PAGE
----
1. Mistakes will be made because when humans perform the interactions between systems, there’s always a margin of error.
2. The information is not timely, and the adjustment of reports takes weeks or months, so every innovation doesn’t end up being included in the daily/weekly/monthly analytics reports because it’s just too hard to do.
An integrated analytics platform will deliver a consolidated view of business intelligence from multiple fronts. It should give your users a clear visual representation of their data, as well as providing services such as margin and revenue calculations; forecasting; and developing strategy models all on the same system, allowing for interoperability.
Data Integration Services
Data integration is often confused with application integration and ETL. While they are closely related, there are important distinctions between the three terms.
Data integration is a process where data from many sources goes to a single centralised location, which is often a data warehouse. The end location needs to be flexible enough to handle lots of different kinds of data at potentially large volumes. ETL stands for extract, transform, and load. This refers to the process of extracting data from source systems, transforming it into a different structure or format, and loading it into a destination. Data integration and application integration are two types of ETL.
To innovate faster, you need to move away from data warehousing and ETL processes where possible, and arrive at an architecture that supports application integration.
Application integration involves moving data back and forth between individual applications to keep them in sync. Typically, each application has a particular way it emits and accepts data, and this data moves in smaller volumes. Application integration is ideal for powering operational use cases. Going back to our morning coffee as an example of this:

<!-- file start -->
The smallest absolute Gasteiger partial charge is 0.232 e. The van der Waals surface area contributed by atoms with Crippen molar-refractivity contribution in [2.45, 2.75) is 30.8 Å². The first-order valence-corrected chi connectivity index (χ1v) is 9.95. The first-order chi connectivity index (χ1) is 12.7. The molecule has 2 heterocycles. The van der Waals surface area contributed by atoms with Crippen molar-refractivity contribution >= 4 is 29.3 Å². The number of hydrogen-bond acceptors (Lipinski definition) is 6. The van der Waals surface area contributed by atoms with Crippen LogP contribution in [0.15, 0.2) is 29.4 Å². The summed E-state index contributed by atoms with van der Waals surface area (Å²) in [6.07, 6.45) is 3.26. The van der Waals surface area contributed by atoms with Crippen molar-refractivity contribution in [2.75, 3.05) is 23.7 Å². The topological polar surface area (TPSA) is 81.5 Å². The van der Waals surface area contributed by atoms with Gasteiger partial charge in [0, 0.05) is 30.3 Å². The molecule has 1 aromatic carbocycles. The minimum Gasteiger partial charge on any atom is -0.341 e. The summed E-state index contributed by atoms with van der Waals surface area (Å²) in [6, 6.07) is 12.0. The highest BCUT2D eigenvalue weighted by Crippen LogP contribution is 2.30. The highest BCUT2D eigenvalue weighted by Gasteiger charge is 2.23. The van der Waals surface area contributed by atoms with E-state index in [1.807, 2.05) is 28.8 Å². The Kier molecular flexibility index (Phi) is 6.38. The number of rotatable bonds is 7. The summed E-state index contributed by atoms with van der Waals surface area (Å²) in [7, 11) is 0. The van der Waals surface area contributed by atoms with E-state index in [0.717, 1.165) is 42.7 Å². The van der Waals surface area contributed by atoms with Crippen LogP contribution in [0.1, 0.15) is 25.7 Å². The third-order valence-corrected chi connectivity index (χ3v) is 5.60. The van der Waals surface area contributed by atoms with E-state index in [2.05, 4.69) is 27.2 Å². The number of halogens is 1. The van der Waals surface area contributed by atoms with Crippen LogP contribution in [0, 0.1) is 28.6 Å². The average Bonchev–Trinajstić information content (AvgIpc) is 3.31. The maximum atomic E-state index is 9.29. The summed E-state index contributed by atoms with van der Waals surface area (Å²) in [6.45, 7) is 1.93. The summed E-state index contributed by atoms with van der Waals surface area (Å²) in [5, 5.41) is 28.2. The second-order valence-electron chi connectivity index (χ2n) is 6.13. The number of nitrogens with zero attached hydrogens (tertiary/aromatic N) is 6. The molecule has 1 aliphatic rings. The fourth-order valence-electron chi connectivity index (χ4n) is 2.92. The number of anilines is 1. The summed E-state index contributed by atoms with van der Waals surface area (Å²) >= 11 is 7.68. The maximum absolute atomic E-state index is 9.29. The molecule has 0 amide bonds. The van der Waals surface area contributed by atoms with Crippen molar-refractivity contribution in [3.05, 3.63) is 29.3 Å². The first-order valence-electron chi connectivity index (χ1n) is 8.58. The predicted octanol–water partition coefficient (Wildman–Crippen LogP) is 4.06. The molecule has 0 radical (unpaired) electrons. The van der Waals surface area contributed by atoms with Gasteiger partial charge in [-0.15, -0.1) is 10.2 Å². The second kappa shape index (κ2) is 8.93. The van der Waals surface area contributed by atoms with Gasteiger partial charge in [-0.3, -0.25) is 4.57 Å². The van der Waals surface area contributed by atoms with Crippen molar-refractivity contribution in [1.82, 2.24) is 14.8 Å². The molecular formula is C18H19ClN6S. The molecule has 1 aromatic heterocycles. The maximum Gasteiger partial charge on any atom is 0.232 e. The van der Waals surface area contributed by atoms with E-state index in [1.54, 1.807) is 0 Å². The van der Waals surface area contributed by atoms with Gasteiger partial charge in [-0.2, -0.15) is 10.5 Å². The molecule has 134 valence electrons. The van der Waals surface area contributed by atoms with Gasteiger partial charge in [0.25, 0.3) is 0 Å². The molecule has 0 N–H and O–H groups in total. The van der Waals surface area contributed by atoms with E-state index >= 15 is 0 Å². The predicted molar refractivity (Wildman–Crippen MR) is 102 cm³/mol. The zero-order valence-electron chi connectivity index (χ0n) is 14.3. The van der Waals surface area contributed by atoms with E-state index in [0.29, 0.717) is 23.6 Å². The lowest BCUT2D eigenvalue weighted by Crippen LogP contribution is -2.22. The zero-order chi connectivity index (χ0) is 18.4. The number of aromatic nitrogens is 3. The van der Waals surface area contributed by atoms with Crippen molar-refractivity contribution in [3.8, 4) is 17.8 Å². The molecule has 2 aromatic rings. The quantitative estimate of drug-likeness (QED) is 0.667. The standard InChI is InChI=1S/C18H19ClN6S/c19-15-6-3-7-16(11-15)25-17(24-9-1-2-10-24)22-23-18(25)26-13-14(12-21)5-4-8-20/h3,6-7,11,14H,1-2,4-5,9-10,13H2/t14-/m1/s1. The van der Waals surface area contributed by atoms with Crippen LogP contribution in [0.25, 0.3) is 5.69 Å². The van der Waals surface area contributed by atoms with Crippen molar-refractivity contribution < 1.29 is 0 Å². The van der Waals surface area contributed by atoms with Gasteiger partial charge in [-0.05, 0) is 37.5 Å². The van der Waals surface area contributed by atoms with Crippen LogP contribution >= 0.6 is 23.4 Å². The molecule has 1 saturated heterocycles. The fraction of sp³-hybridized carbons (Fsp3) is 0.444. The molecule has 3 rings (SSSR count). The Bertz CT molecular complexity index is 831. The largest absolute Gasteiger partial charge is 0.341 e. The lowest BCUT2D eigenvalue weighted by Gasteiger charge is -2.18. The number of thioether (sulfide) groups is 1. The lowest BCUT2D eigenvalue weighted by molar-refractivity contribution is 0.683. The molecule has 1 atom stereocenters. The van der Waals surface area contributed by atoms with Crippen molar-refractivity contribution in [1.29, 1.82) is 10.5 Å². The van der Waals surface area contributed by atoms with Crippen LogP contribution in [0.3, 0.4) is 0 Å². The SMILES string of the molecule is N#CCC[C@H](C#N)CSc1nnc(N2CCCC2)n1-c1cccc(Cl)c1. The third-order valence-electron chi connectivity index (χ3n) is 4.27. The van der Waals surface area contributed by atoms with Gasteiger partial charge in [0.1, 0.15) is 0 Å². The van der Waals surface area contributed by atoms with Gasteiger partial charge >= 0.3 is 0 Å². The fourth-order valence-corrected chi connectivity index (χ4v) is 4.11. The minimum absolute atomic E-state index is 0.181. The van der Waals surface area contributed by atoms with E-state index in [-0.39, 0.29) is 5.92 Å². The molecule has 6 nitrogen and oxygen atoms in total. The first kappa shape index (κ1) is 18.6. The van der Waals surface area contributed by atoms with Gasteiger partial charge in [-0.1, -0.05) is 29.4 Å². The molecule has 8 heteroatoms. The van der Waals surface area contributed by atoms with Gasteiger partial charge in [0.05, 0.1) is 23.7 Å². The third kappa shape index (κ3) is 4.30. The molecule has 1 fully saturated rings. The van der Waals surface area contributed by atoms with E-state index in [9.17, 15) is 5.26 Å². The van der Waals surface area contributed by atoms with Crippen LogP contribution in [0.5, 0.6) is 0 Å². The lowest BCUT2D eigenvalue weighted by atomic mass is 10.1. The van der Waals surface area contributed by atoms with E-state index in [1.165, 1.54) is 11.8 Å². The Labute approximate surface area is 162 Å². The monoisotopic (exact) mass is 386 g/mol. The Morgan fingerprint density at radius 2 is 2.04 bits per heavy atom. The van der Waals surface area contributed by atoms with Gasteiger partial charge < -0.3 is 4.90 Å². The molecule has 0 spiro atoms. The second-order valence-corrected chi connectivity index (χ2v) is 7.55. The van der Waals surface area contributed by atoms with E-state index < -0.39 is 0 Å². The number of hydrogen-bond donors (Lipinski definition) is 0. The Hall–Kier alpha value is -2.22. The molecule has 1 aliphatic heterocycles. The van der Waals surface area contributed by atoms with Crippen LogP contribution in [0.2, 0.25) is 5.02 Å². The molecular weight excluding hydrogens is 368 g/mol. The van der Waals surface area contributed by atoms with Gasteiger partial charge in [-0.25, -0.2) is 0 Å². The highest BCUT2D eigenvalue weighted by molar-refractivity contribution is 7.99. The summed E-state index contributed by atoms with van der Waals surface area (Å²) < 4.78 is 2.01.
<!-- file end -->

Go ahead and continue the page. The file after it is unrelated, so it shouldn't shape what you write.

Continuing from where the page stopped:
- When you tap your phone (or bank card) on the payment system, the payment system needs to confirm via multiple links in the chain (as mentioned earlier) as to whether or not you have enough money available in your account to make the transaction,
- So, your bank needs to make sure that your account balance is made available instantly (not overnight or on a weekly basis) to their transaction interfaces, the MasterCard interface also needs to then receive this information, which in turn passes back to the POS system (which are all seamlessly interacting in real-time)
- If your account status comes back good, you get the pleasant-sounding ding to know it’s been approved.
Little do we all think about how long that two-second coffee transaction would take if each system in the process had a human behind it having to manually query individual systems before passing that information to the next. But let me ask you this: if there was a bank that still did these things manually, would you ever consider joining them?
Now think about all the manual processes that go on in your line of business. Are there companies who are already doing this automatically in real-time? If so, how long will it be before your customers are asking themselves the same question above?
Or from a more positive perspective, how would you innovate in order to keep ahead of the curve? And how integrated are your systems, in order to make this innovation happen?
Creative Folks iT provides a range of technical services to assist you in planning, designing and implementing System Integration between your business and content systems to deliver digital transformation.
Creative Folks integrate systems such as CRM (Salesforce), WebCMS (WordPress, Sitecore, Drupal), Project and Task management (Wrike, Accelo), eCommerce (Magento), Marketing Automation (Salesforce Marketing Cloud, Hubspot), Digital Asset Management and Content systems (WoodWing, Canto, Sitecore). Our highly experienced teamwork with a range of Integration platforms such as iPaaS integration including Mulesoft, Jitterbit, Logic Apps and SiPHON powered by AWS Serverless.